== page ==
which can be solved numerically given an initial speed and location for each particle.

The challenge when integrating this equation numerically is that not every approach is made equal, and I ended up using one that is typical for this type of problem because of its energy preserving qualities: The Velocity Verlet method, also known as the Leapfrog method. The steps for each timestep are as follows:

- Calculate the new locations:
- Calculate the new acceleration based on the new location using the force / acceleration equation at
- Calculate the new velocities from the average of the old and new acceleration:

In Python-like pseudo code the total integration step would look as follows:

```
# Each position is a 3D vector
positions[i] += velocities[i] * timeStep + 0.5 * accelerations[i] * timeStep ** 2
for j in range(len(particles)):
if i == j:
continue
direction = positions[j] - positions[i]
r = np.linalg.norm(direction)
vec_a += 24 / sigma * ((sigma / r) ** 7 - 2 * (sigma / r) ** 13) * (direction / r)
velocities[i] += 0.5 * (accelerations[i] + vec_a) * timeStep
accelerations[i] = vec_a
```

As initial conditions I chose to place all particles inside a 10x10x10 3D ‘box’, with the number of particles fixed to make allocating memory and instructions to the GPU more straightforward. For the images that are following I ended up using a total of particles which was a trade-off between resolution and simulation speed. To keep the simulation run smoothly and make enough in-simulation time pass each second, I needed to simulate roughly 1000 timesteps per second which breaks down into around 50 FPS and 20 simulation steps per frame.

The consequence of that design choice was that is determined solely by the density, given a fixed box size and number of particles, with a densely packed box, in the solid-state phase, looking as follows:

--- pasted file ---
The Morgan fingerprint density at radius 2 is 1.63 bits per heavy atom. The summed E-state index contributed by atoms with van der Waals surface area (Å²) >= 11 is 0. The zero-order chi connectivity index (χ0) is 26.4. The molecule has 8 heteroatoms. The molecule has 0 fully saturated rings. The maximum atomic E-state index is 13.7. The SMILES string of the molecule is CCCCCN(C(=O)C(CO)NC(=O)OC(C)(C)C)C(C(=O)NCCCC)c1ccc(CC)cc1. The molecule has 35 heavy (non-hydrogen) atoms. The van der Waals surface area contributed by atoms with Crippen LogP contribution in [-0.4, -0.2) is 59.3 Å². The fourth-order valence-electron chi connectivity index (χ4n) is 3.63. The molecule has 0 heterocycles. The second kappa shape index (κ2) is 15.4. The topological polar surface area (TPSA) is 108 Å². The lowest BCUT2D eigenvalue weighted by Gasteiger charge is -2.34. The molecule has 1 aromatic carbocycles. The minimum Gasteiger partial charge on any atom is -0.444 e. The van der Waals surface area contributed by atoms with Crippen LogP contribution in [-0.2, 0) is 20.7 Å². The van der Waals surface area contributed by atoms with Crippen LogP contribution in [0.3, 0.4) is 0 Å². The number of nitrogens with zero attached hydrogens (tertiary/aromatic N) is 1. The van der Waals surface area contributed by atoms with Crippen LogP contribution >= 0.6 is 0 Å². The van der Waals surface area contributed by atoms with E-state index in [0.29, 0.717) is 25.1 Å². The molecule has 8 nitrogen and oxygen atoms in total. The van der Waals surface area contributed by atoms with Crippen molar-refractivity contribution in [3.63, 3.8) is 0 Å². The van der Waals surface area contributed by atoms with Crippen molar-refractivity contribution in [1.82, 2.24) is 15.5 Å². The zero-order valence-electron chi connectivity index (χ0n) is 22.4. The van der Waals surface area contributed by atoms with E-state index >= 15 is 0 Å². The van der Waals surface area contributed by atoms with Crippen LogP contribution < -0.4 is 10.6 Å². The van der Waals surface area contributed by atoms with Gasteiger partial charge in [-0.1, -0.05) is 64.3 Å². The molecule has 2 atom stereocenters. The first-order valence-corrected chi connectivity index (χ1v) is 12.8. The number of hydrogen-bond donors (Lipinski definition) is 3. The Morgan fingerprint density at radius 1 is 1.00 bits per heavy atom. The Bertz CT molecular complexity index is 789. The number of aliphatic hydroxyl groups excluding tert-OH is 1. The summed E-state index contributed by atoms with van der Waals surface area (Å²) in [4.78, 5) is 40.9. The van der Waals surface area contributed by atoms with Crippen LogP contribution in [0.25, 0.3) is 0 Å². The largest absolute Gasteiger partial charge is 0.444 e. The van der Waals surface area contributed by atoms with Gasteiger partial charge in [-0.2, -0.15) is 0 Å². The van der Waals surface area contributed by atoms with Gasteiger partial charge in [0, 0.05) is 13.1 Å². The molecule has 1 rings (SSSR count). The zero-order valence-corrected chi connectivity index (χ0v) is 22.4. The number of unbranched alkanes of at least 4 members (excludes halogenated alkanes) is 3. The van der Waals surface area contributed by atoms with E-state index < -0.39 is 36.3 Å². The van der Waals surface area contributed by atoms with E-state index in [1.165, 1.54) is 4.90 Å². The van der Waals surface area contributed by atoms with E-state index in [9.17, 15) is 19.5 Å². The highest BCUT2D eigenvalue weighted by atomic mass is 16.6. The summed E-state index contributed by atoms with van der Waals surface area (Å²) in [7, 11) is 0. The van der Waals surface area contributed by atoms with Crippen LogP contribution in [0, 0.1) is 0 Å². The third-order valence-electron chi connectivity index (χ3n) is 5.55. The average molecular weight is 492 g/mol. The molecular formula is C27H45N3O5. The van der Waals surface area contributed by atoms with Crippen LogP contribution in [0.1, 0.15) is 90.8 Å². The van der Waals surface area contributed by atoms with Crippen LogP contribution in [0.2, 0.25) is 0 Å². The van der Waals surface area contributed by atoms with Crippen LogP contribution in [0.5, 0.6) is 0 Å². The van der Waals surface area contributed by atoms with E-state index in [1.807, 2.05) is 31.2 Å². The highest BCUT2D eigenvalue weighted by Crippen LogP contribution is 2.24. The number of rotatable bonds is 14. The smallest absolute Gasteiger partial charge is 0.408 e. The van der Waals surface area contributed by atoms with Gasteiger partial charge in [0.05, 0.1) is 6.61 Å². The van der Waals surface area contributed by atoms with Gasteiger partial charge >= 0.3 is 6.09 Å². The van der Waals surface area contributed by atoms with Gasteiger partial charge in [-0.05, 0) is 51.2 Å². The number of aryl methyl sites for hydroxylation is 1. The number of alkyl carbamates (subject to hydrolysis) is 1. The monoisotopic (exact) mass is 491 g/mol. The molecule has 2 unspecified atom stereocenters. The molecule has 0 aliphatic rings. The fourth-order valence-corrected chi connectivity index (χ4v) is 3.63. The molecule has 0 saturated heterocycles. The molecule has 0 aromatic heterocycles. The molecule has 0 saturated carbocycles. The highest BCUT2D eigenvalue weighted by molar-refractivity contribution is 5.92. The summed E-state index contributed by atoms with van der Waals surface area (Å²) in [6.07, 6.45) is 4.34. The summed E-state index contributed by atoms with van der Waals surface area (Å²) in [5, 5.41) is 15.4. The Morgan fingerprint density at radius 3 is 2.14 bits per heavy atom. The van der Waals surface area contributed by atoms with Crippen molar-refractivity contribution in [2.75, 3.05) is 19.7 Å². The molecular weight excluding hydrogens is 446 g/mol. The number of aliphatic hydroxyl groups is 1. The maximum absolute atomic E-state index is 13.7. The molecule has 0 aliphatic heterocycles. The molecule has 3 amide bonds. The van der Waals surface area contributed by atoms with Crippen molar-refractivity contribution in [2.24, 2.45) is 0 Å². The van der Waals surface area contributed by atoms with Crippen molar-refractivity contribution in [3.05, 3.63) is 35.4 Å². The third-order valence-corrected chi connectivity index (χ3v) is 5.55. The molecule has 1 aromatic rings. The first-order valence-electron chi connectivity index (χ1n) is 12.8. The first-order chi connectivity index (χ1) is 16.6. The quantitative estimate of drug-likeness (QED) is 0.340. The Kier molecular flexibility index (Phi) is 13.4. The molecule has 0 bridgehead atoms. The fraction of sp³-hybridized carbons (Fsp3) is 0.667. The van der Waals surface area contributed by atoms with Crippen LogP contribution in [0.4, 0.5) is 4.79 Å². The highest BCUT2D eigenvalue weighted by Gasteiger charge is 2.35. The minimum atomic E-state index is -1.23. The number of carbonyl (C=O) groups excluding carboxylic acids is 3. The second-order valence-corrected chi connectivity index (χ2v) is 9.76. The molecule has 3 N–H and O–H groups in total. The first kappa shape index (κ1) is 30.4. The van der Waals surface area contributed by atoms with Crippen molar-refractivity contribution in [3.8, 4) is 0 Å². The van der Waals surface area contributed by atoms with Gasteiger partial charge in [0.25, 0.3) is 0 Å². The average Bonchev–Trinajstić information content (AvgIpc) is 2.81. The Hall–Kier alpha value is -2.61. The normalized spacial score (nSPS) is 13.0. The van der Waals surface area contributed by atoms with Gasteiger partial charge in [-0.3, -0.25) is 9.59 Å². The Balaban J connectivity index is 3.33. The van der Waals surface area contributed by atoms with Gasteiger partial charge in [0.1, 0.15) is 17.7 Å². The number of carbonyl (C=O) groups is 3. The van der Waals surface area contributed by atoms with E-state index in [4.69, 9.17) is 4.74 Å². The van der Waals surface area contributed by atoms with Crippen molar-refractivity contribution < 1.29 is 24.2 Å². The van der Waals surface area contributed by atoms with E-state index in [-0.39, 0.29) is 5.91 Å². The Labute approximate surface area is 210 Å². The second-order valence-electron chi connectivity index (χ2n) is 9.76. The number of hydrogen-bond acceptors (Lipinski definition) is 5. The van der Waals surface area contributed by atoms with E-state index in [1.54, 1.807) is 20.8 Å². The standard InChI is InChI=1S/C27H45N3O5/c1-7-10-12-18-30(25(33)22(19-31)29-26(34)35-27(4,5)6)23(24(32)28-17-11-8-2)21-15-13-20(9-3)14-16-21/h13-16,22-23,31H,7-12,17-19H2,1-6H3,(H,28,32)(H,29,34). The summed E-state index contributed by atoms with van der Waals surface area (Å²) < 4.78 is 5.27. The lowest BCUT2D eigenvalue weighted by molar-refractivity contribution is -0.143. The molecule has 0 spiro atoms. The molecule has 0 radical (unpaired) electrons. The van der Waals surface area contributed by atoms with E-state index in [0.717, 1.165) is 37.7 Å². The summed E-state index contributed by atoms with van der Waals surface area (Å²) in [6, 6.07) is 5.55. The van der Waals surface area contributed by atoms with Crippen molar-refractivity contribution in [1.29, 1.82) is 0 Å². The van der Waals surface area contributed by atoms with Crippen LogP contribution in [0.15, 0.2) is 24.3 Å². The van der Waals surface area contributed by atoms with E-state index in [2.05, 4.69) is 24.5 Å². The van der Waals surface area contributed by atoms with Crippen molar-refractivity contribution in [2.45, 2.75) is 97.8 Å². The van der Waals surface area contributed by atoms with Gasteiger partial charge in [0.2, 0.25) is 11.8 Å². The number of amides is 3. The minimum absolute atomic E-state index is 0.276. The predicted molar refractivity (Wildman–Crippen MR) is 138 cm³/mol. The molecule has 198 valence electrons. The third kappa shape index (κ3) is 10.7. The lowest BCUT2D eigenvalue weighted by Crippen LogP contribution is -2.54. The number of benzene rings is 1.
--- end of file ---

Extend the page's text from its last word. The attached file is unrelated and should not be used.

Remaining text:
For the velocities, I chose to draw speeds randomly from a normal distribution with the mean and variance equal to those of the expected Maxwell-Boltzmann distribution the system is expected to asymptote to. Looking at both overlapping, it felt like a sufficiently accurate starting point, even though the mode of each distribution doesn’t line up neatly with the other. I explored the alternative of using the mode of the Maxwell-Boltzmann distribution as the mean of the normal distribution, but that resulted in too few particles with starting temperatures that correspond to the long tail of what we expect and too many with a starting speed close to zero.

Two aspects of simulating this system that arose in the process were:

- Decreasing potential energy gets converted into kinetic energy, resulting in an increased temperature above the starting point as the system settles into the lower potential energies.
- Randomly placing particles in a box has a chance of two overlapping sufficiently that their repulsive forces becoming explosively large.

Each was solved for in a somewhat hacky way:

- A temperature stabilising mechanism was added where the kinetic energy of all particles was reduced or increased in small steps if the system temperature deviated too much from the set temperature. From reading other articles, similar methods have been used for these types of systems.
- The simulation runs for a few thousand iterations where it doesn’t update the velocities but only the positions to ease the particles away from each other in a more natural arrangement before starting the simulation in earnest.

The result of all this work is a series of interesting emergent phenomena that show a pretty good correspondence between the expected phase changes and what can be seen in the simulation:

*Liquid*

*Gas*

*Supercritial*

*Liquid & Gas*

*Solid & Gas*

I really loved exploring how a simple set-and-forget simulation of 1 simple interaction rule already demonstrated such a rich emergent behaviour and resulted in different states of matter with small changes in the starting density and/or temperature.

This page has been converted from a Jupyter Notebook with most of the code removed for an improved reading experience, however, if you are interested in reading through the code behind the plots and / or playing around with the original notebook, it can be downloaded here. The simulator this exploration resulted in can be downloaded here, and because there is always a non-zero chance that I made some mistakes along the way, and if you spot any, please let me know.

Created: 2021-10-22